How to use TensorBoard with PyTorch

How to use TensorBoard with PyTorch

When your Deep Learning model is training, you are interested in how well it performs. Often, it’s possible to output a variety of metrics on the fly. But did you know that there are tools for visualizing how performance evolves over time – and even allowing you to see performance over time after training was finished?

TensorBoard is one such tool. Originally intended for the TensorFlow library (including Keras models), it’s a web application which reads log files from a directory and displays a variety of charts that can be very useful. Fun fact: it’s also available for PyTorch! And precisely that is what we’re going to build in today’s article.

First of all, we’re going to start with taking a look at TensorBoard. What is it capable of doing? How is TensorBoard available in PyTorch (hint: through the SummaryWriter)? This includes working on a real example that adds TensorBoard to your PyTorch model.

Are you ready? Let’s take a look! 😎



What is TensorBoard?

People who create stuff can usually know best how to describe what they created – and the same is true for the creators of TensorBoard:

In machine learning, to improve something you often need to be able to measure it. TensorBoard is a tool for providing the measurements and visualizations needed during the machine learning workflow. It enables tracking experiment metrics like loss and accuracy, visualizing the model graph, projecting embeddings to a lower dimensional space, and much more.

TensorBoard – Get Started

In other words, it’s a tool for visualizing the machine learning experiments you performed in a variety of ways.

Indeed, it’s possible to generate a large amount of plots when using TensorBoard. For example, using weight histograms, it’s possible to see how the distribution of your layer weights evolved over time – in this case, over five epochs:

In another screen, you can see how loss has evolved over the epochs:

And so on. And so on.

Installing TensorBoard must be done separately to your PyTorch install. Doing so is not difficult, fortunately, and can be done by simply executing pip via pip install tensorboard.


TensorBoard in PyTorch using the SummaryWriter

TensorBoard was originally developed for TensorFlow. As you saw above, it is also available for PyTorch! But how? Through the SummaryWriter:

The SummaryWriter class provides a high-level API to create an event file in a given directory and add summaries and events to it. The class updates the file contents asynchronously. This allows a training program to call methods to add data to the file directly from the training loop, without slowing down training.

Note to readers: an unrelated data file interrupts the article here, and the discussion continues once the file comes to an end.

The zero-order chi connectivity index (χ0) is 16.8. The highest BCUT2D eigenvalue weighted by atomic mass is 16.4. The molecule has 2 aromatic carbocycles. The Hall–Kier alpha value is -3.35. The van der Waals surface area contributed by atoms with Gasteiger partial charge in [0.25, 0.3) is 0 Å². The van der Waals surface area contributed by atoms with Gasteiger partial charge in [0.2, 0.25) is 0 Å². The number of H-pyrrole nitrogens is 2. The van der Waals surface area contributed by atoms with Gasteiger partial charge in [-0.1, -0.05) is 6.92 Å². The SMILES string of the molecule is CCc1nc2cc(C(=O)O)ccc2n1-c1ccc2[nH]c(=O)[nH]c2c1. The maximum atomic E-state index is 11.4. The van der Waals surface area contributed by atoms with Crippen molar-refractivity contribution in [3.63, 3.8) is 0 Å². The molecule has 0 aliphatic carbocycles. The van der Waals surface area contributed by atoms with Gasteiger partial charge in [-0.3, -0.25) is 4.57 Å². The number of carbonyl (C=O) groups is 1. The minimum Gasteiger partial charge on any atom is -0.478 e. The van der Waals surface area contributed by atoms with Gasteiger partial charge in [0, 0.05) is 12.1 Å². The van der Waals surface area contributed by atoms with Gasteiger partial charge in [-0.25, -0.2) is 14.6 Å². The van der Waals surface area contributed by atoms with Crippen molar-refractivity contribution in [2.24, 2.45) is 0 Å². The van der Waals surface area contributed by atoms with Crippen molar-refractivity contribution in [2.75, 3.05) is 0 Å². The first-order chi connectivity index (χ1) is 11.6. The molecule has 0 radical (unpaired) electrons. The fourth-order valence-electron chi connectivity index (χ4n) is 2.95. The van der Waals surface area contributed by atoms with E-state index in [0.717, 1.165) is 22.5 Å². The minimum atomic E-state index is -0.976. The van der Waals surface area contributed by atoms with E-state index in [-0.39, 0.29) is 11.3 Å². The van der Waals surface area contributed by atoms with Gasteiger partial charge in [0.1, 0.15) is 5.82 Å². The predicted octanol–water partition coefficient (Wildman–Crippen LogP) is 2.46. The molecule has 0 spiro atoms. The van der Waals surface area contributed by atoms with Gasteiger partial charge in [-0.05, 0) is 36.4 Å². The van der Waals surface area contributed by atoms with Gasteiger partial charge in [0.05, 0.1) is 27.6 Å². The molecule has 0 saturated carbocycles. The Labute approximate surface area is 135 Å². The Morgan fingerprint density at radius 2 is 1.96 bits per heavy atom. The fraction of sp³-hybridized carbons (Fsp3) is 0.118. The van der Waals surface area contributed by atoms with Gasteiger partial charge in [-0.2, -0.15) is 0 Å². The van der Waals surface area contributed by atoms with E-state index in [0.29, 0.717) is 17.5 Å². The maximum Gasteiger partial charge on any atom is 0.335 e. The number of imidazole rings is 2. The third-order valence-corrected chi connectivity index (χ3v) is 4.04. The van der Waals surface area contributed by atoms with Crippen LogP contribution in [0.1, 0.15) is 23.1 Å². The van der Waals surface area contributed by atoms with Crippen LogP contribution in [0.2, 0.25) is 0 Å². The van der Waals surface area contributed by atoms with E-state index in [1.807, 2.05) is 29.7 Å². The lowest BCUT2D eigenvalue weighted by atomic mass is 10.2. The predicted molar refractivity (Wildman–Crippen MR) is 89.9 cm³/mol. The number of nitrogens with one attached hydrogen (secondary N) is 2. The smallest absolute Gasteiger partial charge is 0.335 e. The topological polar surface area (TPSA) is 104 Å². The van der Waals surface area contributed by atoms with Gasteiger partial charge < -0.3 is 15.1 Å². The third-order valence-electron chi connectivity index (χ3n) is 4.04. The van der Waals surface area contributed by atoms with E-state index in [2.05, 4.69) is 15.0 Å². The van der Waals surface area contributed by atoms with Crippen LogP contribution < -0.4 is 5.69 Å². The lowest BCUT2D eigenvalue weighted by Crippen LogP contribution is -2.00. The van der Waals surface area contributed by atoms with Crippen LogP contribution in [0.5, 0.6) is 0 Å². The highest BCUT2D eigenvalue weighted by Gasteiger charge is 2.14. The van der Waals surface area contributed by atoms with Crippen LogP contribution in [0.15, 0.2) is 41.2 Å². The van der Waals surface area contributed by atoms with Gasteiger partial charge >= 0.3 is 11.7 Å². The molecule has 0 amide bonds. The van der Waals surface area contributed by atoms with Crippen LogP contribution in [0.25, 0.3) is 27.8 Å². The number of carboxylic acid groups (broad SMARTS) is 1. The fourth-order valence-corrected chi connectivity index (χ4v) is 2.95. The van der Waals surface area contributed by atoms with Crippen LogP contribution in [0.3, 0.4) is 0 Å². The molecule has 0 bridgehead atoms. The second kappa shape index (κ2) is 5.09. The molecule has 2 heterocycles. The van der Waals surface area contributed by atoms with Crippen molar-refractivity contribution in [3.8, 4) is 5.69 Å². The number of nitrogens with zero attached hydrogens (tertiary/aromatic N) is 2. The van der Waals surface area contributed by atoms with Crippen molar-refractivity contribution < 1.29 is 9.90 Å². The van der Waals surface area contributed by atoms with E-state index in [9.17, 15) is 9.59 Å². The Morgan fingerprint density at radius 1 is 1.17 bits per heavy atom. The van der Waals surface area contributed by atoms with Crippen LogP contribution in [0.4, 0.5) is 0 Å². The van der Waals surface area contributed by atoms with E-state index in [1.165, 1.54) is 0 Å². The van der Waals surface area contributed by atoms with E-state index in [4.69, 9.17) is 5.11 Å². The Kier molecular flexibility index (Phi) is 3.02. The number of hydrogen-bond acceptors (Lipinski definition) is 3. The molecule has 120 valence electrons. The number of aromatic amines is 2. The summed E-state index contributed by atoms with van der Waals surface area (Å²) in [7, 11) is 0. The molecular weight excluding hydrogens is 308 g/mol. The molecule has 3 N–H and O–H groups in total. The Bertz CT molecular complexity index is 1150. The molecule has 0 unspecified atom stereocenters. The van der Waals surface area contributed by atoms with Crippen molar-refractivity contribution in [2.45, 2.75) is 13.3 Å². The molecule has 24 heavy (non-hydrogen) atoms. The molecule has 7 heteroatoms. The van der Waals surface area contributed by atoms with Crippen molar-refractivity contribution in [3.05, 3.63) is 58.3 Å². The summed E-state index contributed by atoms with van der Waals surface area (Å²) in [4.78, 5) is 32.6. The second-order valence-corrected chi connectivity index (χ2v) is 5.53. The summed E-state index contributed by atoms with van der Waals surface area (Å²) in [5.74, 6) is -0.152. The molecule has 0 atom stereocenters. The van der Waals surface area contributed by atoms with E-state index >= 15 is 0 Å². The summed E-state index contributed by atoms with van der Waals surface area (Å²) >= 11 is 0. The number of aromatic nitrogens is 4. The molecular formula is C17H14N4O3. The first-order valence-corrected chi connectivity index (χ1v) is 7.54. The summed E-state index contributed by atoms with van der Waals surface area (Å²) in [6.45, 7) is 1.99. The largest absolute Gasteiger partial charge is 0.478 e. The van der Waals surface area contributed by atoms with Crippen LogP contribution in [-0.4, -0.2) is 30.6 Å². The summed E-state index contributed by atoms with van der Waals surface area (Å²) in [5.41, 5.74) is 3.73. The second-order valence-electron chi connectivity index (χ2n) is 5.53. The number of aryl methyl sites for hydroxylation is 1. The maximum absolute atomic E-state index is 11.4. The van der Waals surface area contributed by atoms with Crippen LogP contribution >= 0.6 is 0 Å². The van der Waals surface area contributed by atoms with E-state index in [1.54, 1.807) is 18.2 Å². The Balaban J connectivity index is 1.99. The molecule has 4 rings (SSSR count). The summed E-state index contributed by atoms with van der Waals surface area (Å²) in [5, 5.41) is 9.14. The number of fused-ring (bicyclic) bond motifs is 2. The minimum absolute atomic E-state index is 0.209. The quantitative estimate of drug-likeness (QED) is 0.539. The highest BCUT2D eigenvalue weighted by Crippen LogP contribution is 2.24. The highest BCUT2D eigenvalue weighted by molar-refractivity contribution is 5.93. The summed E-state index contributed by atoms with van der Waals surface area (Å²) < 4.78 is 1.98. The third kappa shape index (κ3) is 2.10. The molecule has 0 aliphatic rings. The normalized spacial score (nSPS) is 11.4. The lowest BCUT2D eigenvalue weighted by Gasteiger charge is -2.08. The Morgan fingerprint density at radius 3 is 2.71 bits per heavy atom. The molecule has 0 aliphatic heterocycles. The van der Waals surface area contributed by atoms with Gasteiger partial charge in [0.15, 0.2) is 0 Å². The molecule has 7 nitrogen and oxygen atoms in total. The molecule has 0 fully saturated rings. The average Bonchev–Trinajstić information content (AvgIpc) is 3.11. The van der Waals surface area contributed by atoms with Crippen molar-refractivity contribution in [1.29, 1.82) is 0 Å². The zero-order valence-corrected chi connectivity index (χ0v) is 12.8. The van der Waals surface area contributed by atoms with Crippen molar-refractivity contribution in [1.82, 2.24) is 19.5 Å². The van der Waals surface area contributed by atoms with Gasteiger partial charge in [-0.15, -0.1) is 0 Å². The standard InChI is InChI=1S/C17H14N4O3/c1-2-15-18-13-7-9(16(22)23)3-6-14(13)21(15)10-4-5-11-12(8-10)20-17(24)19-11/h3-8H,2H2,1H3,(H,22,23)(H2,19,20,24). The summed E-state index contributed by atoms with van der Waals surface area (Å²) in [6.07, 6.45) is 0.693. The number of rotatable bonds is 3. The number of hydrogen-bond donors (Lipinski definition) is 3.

PyTorch (n.d.)

Great!

This means that we can create a SummaryWriter (or, fully: torch.utils.tensorboard.writer.SummaryWriter) and use it to write away the data that we want.

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Recall from the article linked above that TensorBoard provides a variety of tabs:

  • The scalar tab for showing how the training process happened over time by means of displaying scalars (e.g., in a line plot).
  • The images tab for showing images written away during the training process.
  • The graphs tab showing the network graph created by (in the original case) TensorFlow during training.
  • The distributions tab showing the distributions of the weights and biases of your network for every iteration.
  • The histograms tab showing the weight and bias histograms helping you determine how the model learned what it learned.
  • The embeddings tab visualizes learned embeddings.

It’s possible to write from PyTorch to each of these tabs:

  • Using add_scalar (or add_scalars), you can write scalar data to the scalar tab.
  • By means of add_image (or add_images), images can be written to the images tab. Besides, it is also possible to write Matplotlib figures using add_figure. And if you have videos (for example by having an array with multiple images), add_video can be used.
  • Through add_graph, graph data can be written to TensorBoard’s graphs tab.
  • With add_histogram, you can write histogram data to the histogram tab.
  • Via add_embedding, embedding data can be written to the embeddings tab.
  • You can also use add_audio for audio data and add_text for text data. add_mesh can be used for 3D point cloud data.
  • And there is a lot more!

In other words, it’s possible to fully recreate the TensorBoard experience you’re used to when coming from TensorFlow… but then using PyTorch!


Adding TensorBoard to your PyTorch model